1. Ariella Bear
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    Ariella Bear Member

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    How to set it out?

    Discussion in 'General Writing' started by Ariella Bear, May 5, 2016.

    At the moment I just write and don't worry too much about if a comma or colon goes here or there, if I need a new line with speech marks, so on and so on. What I am wondering is should I worry about this now? or later when I edit/re-write the story?

    Also I don't really know how to set out a novel (how many words to a chapter? Speech marks on a new line? Indentations at the start of chapters/paragraphs?) Do you know a good site or book that will show me how to set out the novel properly so that I know it will be publish worthy, in that one aspect?:superthink:
     
  2. Oscar Leigh
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    Oscar Leigh Contributing Member

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    I made a thread called "Punctuation in Speech Marks?". A good number of the relevant tips, from various helpful others are there.
     
  3. Ariella Bear
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    Ariella Bear Member

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    Awesome! I'll have a look. Thanks :)
     
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  4. NiallRoach
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    NiallRoach Contributing Member

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    Some very successful people do as you do, just smashing words into virtual paper and come back later to whip it into shape.

    Personally, the idea makes me want to stab kittens, so I aim for perfection the first time through. I don't kid myself into thinking I manage that, but that's the goal.

    It's your call. All that matters is that you end up with a novel/short story/article at the end of the day.
     
  5. Oscar Leigh
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    Oscar Leigh Contributing Member

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    To each his own. Well said.
     
  6. SethLoki
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    SethLoki Unemployed Autodidact Contributor

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    I'm quite the opposite of Niall. When in rough draft mode my nib hits the page flowing, I throw hyphens, ellipses, semicolons all over the show to indicate pauses (big gaps of white space for longer pauses and the insertion of 'afterthoughts') and think not too hard about their use till later. Chief reason being: there'll be a scene in the mind's eye that'll hold descriptions and dialogue and I'll want it out before it fades. Serious thought to punctuation (and all its accoutrements) would stem the aforesaid flow.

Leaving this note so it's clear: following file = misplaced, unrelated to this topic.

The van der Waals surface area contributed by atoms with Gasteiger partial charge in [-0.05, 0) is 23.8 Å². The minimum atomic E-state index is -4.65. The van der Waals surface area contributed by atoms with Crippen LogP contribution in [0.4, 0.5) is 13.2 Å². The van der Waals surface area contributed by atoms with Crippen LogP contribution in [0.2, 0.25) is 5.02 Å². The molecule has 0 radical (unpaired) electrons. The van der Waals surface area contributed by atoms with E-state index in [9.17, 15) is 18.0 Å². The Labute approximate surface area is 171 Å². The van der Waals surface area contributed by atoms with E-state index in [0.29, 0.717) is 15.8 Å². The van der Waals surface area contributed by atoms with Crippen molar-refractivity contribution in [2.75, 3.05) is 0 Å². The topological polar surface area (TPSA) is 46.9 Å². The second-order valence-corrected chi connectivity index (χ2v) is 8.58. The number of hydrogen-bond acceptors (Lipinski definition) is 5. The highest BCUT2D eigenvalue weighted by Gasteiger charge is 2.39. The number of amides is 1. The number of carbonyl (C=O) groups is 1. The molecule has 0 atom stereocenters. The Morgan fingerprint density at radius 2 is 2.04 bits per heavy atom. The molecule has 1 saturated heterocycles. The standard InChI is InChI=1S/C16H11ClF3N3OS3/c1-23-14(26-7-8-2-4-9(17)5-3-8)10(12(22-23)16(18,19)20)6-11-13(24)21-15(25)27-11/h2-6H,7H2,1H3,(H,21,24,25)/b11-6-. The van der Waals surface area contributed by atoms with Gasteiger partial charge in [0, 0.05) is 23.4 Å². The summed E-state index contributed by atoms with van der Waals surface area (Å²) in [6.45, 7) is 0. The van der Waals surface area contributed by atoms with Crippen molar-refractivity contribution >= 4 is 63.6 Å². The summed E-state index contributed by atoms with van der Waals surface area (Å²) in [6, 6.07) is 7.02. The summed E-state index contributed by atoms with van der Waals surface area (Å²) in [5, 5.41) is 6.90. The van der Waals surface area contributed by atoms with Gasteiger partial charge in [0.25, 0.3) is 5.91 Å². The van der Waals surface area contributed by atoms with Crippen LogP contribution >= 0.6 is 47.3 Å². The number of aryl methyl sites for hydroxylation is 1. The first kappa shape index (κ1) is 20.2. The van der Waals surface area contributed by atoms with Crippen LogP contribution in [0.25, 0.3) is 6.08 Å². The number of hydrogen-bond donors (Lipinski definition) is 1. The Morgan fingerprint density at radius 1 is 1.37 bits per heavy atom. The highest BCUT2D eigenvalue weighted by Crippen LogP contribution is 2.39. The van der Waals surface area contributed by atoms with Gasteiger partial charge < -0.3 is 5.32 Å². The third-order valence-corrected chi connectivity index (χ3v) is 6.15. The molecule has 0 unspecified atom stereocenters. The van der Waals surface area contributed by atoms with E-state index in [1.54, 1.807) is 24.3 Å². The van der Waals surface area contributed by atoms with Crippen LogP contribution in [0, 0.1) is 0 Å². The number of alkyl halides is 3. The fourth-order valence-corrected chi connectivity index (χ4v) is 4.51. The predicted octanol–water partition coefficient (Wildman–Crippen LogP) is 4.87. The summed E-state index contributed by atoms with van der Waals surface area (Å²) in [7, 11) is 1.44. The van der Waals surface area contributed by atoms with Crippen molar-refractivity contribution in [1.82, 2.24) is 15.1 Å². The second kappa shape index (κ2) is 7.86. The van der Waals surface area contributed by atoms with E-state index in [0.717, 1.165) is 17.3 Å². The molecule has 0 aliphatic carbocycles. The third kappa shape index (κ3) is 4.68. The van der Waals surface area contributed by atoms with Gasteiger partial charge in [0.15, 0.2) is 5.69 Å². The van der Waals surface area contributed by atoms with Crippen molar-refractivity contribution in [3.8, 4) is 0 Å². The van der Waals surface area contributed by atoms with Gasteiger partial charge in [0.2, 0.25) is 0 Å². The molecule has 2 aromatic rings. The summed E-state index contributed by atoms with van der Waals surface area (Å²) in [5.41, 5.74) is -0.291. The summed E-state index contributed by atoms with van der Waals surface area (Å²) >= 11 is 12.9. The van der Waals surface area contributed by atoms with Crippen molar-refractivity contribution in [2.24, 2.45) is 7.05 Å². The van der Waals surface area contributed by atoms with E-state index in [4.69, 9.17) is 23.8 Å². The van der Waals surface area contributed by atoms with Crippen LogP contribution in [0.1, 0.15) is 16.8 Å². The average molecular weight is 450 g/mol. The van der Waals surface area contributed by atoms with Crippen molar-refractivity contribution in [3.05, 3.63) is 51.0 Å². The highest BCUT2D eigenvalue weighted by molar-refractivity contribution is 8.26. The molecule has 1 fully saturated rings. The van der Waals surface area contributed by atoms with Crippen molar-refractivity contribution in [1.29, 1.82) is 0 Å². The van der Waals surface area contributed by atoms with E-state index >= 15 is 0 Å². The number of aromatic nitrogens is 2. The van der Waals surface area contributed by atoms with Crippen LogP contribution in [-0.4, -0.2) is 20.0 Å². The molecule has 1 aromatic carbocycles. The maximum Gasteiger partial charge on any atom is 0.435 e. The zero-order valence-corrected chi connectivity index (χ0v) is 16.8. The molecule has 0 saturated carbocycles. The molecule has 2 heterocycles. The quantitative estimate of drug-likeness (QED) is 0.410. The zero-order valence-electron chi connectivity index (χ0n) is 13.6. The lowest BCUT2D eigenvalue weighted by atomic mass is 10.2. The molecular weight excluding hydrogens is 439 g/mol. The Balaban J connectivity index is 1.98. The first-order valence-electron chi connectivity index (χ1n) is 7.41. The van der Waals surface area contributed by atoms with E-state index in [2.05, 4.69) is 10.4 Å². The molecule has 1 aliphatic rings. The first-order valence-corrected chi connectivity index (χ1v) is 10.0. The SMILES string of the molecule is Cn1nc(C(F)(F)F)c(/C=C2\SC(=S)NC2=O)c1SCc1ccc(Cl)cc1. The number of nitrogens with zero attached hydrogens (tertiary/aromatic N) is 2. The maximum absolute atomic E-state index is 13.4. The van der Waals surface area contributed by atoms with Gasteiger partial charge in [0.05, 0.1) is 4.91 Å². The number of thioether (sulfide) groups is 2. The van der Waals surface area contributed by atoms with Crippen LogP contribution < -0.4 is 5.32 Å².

Later when the fleeting creativity (or some semblance thereof) has reach the end of its fleet, I set to task sorting the whole thing out.
    I sweep through the writing, fixing as I go, a measured no. of times. Each one of those with a dedicated mission, say—fix paragraph placement, fix semi-colons, sort any errant tense.... etc

    ^ that bit takes ages, I'd guess at four times as long as it took me to splash the stuff out. If I'm honest with myself *whispers* I'm not too good at that either so come crux day—I'll likely need an editor.

    Whenever I see a film on TV that has a writer in it and the scene sees them bashing on a typerwriter. And that bashing culminates with a close up of the words 'The End'. And the author then adds that last page to their manuscript that then goes in an envelope. Well, I get insanely jealous and chant to myself 'it's not real life, it's not real life'.

    So as @NiallRoach said 'it's your call'.
     
    Last edited: May 6, 2016